When the average person thinks of Medal of Honor recipients, the idea usually conjures up images of men storming the beaches of Normandy or holding off an onslaught of enemy troops in Korea or Vietnam. Heck, some people only think of films such as Rambo. That’s just the world we live in.
However, it often slips the national consciousness that the US has been embroiled in nonstop conflict for fifteen years, with several US service members earning the Medal of Honor in Iraq and Afghanistan to date- eighteen to be exact.
One of those recipients was the first of four men to receive the MOH in the Iraq War, receiving it posthumously (as did all recipients in that particular conflict) after repelling an onslaught of Iraqi Republican Guard troops, killing over fifty of them before falling in battle.
A Florida native, 34-year-old Army Sergeant First Class Paul R. Smith had 13 years and countless deployments as a combat engineer under his belt by the time his fateful last stand would take place. A member of the 3rd Infantry Division’s 11th Engineer Battalion, Smith was a platoon sergeant during the 2003 Invasion of Iraq and was supervising the building of a detainee center at the Baghdad International Airport (to assist with the Coalition’s push into Baghdad) when his unit was attacked by over 100 Iraqi Republican Guard troops.
Reacting quickly and with a cool head (as an NCO should), Smith organized two platoons of soldiers, a Bradley Infantry Fighting Vehicle and three APCs into a defensive position. Despite his best efforts to rally the men, one platoon came under fire from a watchtower and was dangerously close to being overrun by the attacking force.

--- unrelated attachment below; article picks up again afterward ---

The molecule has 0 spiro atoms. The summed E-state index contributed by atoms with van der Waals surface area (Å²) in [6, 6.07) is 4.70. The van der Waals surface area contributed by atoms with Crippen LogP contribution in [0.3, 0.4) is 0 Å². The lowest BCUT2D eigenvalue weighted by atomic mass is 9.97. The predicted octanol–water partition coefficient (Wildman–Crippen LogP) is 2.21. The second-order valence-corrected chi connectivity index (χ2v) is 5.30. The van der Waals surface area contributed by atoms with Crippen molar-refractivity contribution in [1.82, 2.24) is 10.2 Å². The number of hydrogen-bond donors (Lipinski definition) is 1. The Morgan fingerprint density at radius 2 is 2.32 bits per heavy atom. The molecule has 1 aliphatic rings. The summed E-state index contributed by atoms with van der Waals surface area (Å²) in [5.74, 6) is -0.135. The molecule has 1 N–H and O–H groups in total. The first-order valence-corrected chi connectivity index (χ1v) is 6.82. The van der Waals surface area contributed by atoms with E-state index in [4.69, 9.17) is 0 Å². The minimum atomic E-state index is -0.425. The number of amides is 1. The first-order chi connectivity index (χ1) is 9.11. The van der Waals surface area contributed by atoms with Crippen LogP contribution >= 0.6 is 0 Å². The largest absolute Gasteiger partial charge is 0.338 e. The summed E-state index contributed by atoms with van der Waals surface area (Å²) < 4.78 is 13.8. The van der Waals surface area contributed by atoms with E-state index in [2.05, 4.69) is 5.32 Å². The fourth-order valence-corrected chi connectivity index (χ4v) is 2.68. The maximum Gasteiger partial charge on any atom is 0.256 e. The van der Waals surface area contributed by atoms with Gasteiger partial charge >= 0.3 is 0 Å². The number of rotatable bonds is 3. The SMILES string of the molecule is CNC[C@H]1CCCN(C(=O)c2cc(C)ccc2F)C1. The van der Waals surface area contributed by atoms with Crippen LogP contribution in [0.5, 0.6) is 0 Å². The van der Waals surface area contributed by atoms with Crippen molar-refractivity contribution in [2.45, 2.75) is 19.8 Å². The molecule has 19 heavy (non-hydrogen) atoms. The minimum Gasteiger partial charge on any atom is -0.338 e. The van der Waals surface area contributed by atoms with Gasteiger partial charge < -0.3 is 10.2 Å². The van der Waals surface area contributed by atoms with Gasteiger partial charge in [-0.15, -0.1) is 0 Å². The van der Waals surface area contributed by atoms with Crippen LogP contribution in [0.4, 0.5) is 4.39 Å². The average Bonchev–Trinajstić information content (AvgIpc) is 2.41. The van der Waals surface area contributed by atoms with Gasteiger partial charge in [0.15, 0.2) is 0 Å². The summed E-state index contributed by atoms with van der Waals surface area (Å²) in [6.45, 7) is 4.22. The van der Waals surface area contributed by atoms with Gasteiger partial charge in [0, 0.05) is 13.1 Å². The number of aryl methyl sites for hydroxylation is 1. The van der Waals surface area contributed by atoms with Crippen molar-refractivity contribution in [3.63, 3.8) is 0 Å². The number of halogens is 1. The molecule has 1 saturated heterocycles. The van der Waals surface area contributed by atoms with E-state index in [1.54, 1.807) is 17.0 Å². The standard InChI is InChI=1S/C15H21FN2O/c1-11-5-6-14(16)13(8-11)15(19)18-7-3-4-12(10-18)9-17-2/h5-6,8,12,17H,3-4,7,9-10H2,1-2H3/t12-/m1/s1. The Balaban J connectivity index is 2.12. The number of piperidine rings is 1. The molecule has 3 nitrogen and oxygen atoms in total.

Running out of time to save his men, Smith threw grenades and fired anti-tank weapons to slow the enemy’s advance. When an American vehicle was hit and the crew wounded, Smith evacuated the injured troops under fire.
Returning to the damaged APC, Smith manned a .50 caliber machine gun mounted atop the vehicle (keep in mind, this was back before up-armored gun turrets), exposing himself to enemy fire. Laying a hellish stream of fire upon the enemy, Smith suppressed the Iraqis with at least 300 rounds of .50 caliber fire, killing fifty Republican Guard troops before they began to slip away from the battle space.
Unfortunately for Smith, his finest hour would be his last- during the engagement, he was shot in the head and killed. His actions would initially fade into the buzz surrounding the fall of Baghdad, which happened five days later.
Smith would eventually be awarded the Medal of Honor, making him the first service member to receive it in the Iraq War. His bereaved widow and two children would accept it -as well as a Bronze Star, Army Commendation medal and Purple Heart- on his behalf.
“We count ourselves blessed to have soldiers like Sergeant Smith, who put their lives on the line to advance the cause of freedom and protect the American people,” then-President George W. Bush would say at Smith’s ceremony.
For the next eight years, the Iraq war would drag on, costing many more lives and becoming the stage for countless acts of heroism. While each instance is as noteworthy is on its own, one thing is for certain- there was only -and will only ever be- one SFC Paul R. Smith, who held off the Republican Guard against overwhelming odds to save the lives of his men.
This article was originally published January 31, 2017
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